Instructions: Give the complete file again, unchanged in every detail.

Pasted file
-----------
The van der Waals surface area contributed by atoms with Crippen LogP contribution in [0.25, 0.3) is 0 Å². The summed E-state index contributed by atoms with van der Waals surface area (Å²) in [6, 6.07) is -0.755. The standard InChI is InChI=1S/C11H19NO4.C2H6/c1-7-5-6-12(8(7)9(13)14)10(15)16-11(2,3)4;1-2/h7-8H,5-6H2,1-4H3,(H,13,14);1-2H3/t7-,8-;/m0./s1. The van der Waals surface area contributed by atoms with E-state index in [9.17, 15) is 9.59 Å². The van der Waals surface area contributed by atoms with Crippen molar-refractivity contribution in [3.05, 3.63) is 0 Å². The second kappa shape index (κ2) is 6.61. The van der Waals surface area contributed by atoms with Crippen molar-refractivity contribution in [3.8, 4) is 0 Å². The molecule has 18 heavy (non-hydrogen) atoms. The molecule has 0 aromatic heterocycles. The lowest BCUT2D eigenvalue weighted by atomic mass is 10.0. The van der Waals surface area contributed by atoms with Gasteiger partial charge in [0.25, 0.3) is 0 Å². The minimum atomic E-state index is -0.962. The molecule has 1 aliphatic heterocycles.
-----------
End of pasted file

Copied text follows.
The van der Waals surface area contributed by atoms with Crippen LogP contribution in [0.25, 0.3) is 0 Å². The summed E-state index contributed by atoms with van der Waals surface area (Å²) in [6, 6.07) is -0.755. The standard InChI is InChI=1S/C11H19NO4.C2H6/c1-7-5-6-12(8(7)9(13)14)10(15)16-11(2,3)4;1-2/h7-8H,5-6H2,1-4H3,(H,13,14);1-2H3/t7-,8-;/m0./s1. The van der Waals surface area contributed by atoms with E-state index in [9.17, 15) is 9.59 Å². The van der Waals surface area contributed by atoms with Crippen molar-refractivity contribution in [3.05, 3.63) is 0 Å². The second kappa shape index (κ2) is 6.61. The van der Waals surface area contributed by atoms with Crippen molar-refractivity contribution in [3.8, 4) is 0 Å². The molecule has 18 heavy (non-hydrogen) atoms. The molecule has 0 aromatic heterocycles. The lowest BCUT2D eigenvalue weighted by atomic mass is 10.0. The van der Waals surface area contributed by atoms with Gasteiger partial charge in [0.25, 0.3) is 0 Å². The minimum atomic E-state index is -0.962. The molecule has 1 aliphatic heterocycles.